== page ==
Honglin Chen

I am a PhD candidate at the Computer Science department of Stanford University, advised by Prof. Daniel Yamins in the Stanford Neuroscience and AI Lab.

Before joining Stanford, I was a visiting research assistant in the Center of Brains, Minds and Machines (CBMM) at MIT, advised by Prof. Tomaso Poggio. I received my B.S. in Mathematics of Computation from University of California, Los Angeles, advised by Prof. Demetri Terzopoulos.

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Selected Research

I am interesed in vision foundation model, world modeling, self-supervised learning from large-scale video data, and physical scene understanding.

Counterfactual World Modeling for Physical Dynamics Understanding
Rahul Venkatesh*, Honglin Chen*, Kevin Feigelis*, Khaled Jedoui, Klemen Kotar, Felix Binder, Wanhee Lee, Sherry Liu, Kevin Smith, Judith Fan, Daniel Yamins (* equal contribution)
Preprint / Paper / Website

We propose a simple and scalable framework for learning world models from large-scale Internet videos. The pre-trained models support patch-level prompting for scene manipulation and zero-shot extractions of vision structures such as optical flow and segmentation.

profile photo Unsupervised 3d scene representation learning via movable object inference
Honglin Chen*, Wanhee Lee*, Koven Hong-Xing Yu, Rahul Venkatesh, Joshua Tenenbaum, Daniel Bear, Jiajun Wu, Daniel Yamins (* equal contribution)
TMLR 2023 / Paper

We propose a 3D object-centric representation learning method that is scalable to complex scenes with diverse object categories. We lift a 2D movable object inference module that can be unsupervisedly pretrained on monocular videos for downstream 3D representation learning.

profile photo Unifying (Machine) Vision via Counterfactual World Modeling
Daniel Bear, Kevin Feigelis, Honglin Chen, Wanhee Lee, Rahul Venkatesh, Klemen Kotar, Alex Durango, Daniel Yamins
Theory paper / Paper / Github

We propose a unified, unsupervised network that can be prompted to perform a wide variety of visual computations.

Unsupervised Segmentation in Real-World Images via Spelke Object Inference
Honglin Chen, Rahul Venkatesh, Yoni Friedman, Jiajun Wu, Joshua Tenenbaum, Daniel Yamins*, Daniel Bear*
ECCV 2022 / Project page / Video / Paper / Github
(Oral Presentation, top 2.7%)

We introduce an unsupervised method for perceptually grouping objects in static images by predicting which parts of a scene would move as cohesive wholes.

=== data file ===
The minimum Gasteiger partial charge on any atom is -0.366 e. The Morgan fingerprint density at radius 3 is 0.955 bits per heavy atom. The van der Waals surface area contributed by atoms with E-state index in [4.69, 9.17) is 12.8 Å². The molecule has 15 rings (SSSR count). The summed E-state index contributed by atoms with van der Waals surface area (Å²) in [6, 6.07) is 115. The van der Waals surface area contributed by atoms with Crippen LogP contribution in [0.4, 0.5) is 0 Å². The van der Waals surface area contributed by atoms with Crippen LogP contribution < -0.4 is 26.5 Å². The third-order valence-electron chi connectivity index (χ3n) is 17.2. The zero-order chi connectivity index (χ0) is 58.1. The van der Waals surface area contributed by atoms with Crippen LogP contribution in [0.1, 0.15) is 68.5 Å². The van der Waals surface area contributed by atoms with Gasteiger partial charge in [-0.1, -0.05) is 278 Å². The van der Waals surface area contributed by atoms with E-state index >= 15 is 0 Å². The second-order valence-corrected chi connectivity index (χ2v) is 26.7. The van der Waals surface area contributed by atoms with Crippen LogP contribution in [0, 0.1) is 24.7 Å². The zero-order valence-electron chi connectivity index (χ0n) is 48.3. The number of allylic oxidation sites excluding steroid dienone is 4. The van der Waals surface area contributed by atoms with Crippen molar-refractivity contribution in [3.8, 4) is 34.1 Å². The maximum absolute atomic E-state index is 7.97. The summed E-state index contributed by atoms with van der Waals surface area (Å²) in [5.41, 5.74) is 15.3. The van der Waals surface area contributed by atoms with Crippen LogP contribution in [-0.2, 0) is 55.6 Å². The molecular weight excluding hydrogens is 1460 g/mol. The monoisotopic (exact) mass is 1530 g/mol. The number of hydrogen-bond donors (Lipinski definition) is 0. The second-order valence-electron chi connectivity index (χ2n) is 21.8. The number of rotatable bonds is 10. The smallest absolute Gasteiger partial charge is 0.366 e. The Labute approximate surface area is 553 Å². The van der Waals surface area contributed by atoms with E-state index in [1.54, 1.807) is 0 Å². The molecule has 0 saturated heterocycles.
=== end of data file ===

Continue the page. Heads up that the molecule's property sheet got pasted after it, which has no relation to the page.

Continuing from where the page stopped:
profile photo Biologically-plausible learning algorithms can scale to large datasets
Will Xiao, Honglin Chen, Qianli Liao, Tomaso Poggio
ICLR, 2019 / Paper / Github

We show that biologically plausible learning algorithms, particularly sign-symmetry, work well on ImageNet

Past Research Topics

In the past, I worked on biomimetic perception and biomechanical simulation in graphics, as well as neuronal dynamics simulation in neuromorphic hardware.

profile photo PDEs on graphs for semi-supervised learning in first-person activity recognition in body-worn vide
Hao Li, Honglin Chen, Matt Haberland, Andrea L. Bertozzi,P. Jeffrey Brantingham
Discrete and Continuous Dynamical Systems, 2021 / Paper

We propose a PDE-based graph semi-supervised method for body-worn video classification with a lack of annotation due to sensitivity of the information

profile photo Biomimetic Eye Modeling & Deep Neuromuscular Oculomotor Control
Masaki Nakada, Arjun Lakshmipathy, Honglin Chen, Nina Ling, Tao Zhou, Demetri Terzopoulos
ACM Transactions on Graphics, 2019 / Paper / Video

We present a novel, biomimetic model of the eye for realistic virtual human animation, along with a deep learning approach to oculomotor control that is compatible with our biomechanical eye model.

profile photo Deep learning of biomimetic sensorimotor control for biomechanical human animation
Masaki Nakada, Tao Zhou, Honglin Chen, Tomer Weiss, Demetri Terzopoulos
ACM Transactions on Graphics, 2018 / Paper / Video

We introduce a biomimetic framework for human sensorimotor control, which features a biomechanically simulated human musculoskeletal model.

Biomimetic Perception Learning for Human Sensorimotor Control
Masaki Nakada, Honglin Chen, Demetri Terzopoulos
Proceedings of the International Symposium on Visual Computing, 2018 / Paper

We present a simulation framework for biomimetic human perception, which demonstrates voluntary foveation and visual pursuit of target objects coupled with visually-guided reaching actions to intercept the moving targets.

profile photo A Basic Phase Diagram of Neuronal Dynamics
Wenyuan Li, Igor V. Ovchinnikov, Honglin Chen, Zhe Wang, Albert Lee, Houchul Lee, Carlos Cepeda, Robert N. Schwartz, Karlheinz Meier and Kang L. Wang
Neural Computation, 2018 / Paper

We study the criticality hypothesis in neuronal dynamics and demonstrate that a noise-induced chaotic phase grows with the noise intensity

Teaching

CS131 Computer Vision: Foundations and Applications, Stanford, Winter 2024
CS 236 Deep Generative Models , Stanford, Autumn 2023
CS 375 Large-Scale Neural Network Models for Neuroscience, Stanford, Spring 2023